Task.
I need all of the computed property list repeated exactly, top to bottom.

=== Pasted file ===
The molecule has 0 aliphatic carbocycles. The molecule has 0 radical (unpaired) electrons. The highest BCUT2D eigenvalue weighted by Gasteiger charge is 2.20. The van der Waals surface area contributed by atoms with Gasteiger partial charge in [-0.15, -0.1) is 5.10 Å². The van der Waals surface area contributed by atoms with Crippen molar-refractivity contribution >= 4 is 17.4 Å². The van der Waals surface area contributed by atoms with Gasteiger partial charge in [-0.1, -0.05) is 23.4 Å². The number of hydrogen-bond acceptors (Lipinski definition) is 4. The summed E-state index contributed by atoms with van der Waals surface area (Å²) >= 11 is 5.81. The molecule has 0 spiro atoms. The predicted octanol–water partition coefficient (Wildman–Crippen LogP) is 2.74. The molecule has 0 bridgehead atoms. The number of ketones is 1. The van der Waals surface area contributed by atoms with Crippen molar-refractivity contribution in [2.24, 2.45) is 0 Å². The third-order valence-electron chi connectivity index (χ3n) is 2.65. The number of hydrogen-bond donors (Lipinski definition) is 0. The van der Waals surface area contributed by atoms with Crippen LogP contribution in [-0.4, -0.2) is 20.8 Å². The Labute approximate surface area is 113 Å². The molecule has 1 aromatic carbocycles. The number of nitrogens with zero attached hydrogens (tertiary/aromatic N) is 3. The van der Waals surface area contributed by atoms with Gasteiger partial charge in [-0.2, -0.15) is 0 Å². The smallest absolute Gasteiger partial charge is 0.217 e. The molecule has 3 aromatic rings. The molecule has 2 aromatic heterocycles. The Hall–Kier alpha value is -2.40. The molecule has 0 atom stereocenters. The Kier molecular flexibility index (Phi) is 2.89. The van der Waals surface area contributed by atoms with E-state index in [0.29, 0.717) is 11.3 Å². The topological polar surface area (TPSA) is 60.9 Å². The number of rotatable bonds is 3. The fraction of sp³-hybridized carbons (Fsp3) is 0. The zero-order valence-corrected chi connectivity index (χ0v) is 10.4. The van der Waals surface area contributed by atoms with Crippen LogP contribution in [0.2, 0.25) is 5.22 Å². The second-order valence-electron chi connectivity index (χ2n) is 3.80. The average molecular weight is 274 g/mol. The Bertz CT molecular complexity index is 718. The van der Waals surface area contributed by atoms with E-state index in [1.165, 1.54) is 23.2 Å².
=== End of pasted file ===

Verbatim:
The molecule has 0 aliphatic carbocycles. The molecule has 0 radical (unpaired) electrons. The highest BCUT2D eigenvalue weighted by Gasteiger charge is 2.20. The van der Waals surface area contributed by atoms with Gasteiger partial charge in [-0.15, -0.1) is 5.10 Å². The van der Waals surface area contributed by atoms with Crippen molar-refractivity contribution >= 4 is 17.4 Å². The van der Waals surface area contributed by atoms with Gasteiger partial charge in [-0.1, -0.05) is 23.4 Å². The number of hydrogen-bond acceptors (Lipinski definition) is 4. The summed E-state index contributed by atoms with van der Waals surface area (Å²) >= 11 is 5.81. The molecule has 0 spiro atoms. The predicted octanol–water partition coefficient (Wildman–Crippen LogP) is 2.74. The molecule has 0 bridgehead atoms. The number of ketones is 1. The van der Waals surface area contributed by atoms with Crippen molar-refractivity contribution in [2.24, 2.45) is 0 Å². The third-order valence-electron chi connectivity index (χ3n) is 2.65. The number of hydrogen-bond donors (Lipinski definition) is 0. The van der Waals surface area contributed by atoms with Crippen LogP contribution in [-0.4, -0.2) is 20.8 Å². The Labute approximate surface area is 113 Å². The molecule has 1 aromatic carbocycles. The number of nitrogens with zero attached hydrogens (tertiary/aromatic N) is 3. The van der Waals surface area contributed by atoms with Gasteiger partial charge in [-0.2, -0.15) is 0 Å². The smallest absolute Gasteiger partial charge is 0.217 e. The molecule has 3 aromatic rings. The molecule has 2 aromatic heterocycles. The Hall–Kier alpha value is -2.40. The molecule has 0 atom stereocenters. The Kier molecular flexibility index (Phi) is 2.89. The van der Waals surface area contributed by atoms with E-state index in [0.29, 0.717) is 11.3 Å². The topological polar surface area (TPSA) is 60.9 Å². The number of rotatable bonds is 3. The fraction of sp³-hybridized carbons (Fsp3) is 0. The zero-order valence-corrected chi connectivity index (χ0v) is 10.4. The van der Waals surface area contributed by atoms with Crippen LogP contribution in [0.2, 0.25) is 5.22 Å². The second-order valence-electron chi connectivity index (χ2n) is 3.80. The average molecular weight is 274 g/mol. The Bertz CT molecular complexity index is 718. The van der Waals surface area contributed by atoms with E-state index in [1.165, 1.54) is 23.2 Å².